Threat actors are actively scanning the web in search of systems impacted by the recently disclosed Citrix vulnerabilities.
Last week, Citrix released security updates to address a set of 11 vulnerabilities affecting its Citrix ADC, Citrix Gateway, and Citrix SD-WAN WANOP (appliance models 4000-WO, 4100-WO, 5000-WO, and 5100-WO) networking products. One of the flaws (CVE-2020-8194) could be exploited for remote code execution, while others could result in information disclosure or could allow a remote user to escalate privileges on the system.
While some of the patched flaws can be exploited remotely without authentication, Citrix CISO, Fermin J. Serna explained in a blog post that many of them have “barriers to exploitation” such as requiring the attackers have access to the targeted system, user interaction, and other preconditions. Serna also pointed out that for this reason the flaws are less likely to be exploited compared to CVE-2019-19781, a vulnerability that various hacker groups have been actively exploiting since the start of this year.
However, Johannes Ullrich, the head of research at the SANS Technology Institute said he detected attacks on one of the honeypots set up to capture attacks attempting to exploit the recently disclosed flaw in the F5 Networks’ BIG-IP systems was targeted by attackers attempting to exploit two of the recent Citrix vulnerabilities.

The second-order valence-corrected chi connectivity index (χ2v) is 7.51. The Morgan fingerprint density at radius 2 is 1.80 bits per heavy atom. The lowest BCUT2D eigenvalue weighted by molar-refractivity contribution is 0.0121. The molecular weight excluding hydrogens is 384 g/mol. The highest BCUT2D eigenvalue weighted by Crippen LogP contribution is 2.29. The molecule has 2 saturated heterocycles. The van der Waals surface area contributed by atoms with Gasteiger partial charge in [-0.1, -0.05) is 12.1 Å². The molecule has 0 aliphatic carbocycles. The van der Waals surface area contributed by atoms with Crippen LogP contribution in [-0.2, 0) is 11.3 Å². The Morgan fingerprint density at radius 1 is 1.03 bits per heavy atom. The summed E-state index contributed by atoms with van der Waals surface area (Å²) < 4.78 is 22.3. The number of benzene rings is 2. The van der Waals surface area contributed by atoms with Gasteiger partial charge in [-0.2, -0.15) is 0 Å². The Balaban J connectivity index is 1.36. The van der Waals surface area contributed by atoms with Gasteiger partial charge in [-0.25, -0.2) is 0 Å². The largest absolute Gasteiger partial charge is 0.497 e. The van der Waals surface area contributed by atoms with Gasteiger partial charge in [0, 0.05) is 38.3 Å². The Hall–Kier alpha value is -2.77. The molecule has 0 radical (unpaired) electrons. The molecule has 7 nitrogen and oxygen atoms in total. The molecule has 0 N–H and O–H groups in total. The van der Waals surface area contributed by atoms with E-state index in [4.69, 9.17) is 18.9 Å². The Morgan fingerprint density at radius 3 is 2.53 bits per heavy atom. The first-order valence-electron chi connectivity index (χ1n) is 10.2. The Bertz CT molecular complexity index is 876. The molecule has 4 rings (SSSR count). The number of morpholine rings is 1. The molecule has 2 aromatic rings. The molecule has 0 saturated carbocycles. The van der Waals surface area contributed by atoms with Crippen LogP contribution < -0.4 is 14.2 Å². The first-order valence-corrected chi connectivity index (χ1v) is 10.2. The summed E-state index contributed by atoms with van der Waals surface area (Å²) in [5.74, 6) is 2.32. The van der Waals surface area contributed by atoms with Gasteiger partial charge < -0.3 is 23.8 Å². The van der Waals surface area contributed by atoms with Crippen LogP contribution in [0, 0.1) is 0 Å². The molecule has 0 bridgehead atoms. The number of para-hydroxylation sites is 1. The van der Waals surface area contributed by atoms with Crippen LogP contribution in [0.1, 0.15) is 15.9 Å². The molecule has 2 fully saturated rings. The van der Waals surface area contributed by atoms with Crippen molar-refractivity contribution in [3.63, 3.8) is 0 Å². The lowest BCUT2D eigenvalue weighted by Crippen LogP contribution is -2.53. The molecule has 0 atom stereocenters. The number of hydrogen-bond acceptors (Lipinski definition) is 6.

“As of today, my F5 honeypot is getting hit by attempts to exploit two of the Citrix vulnerabilities disclosed this week. Details with proof of concept code snippets were released yesterday,” the researcher said.
“It is not clear exactly which CVE was assigned to which vulnerability, but the possible candidates are CVE-2020-8195, CVE-2020-81960.”
Both vulnerabilities have been described as information disclosure issues whose exploitation requires authentication on the NSIP, the IP address at which a Citrix ADC appliance can be accessed for management purposes.
“The vulnerability isn't all that "bad." It is not allowing access to anything else. But it could very well be used to identify unpatched devices,” Ullrich pointed out.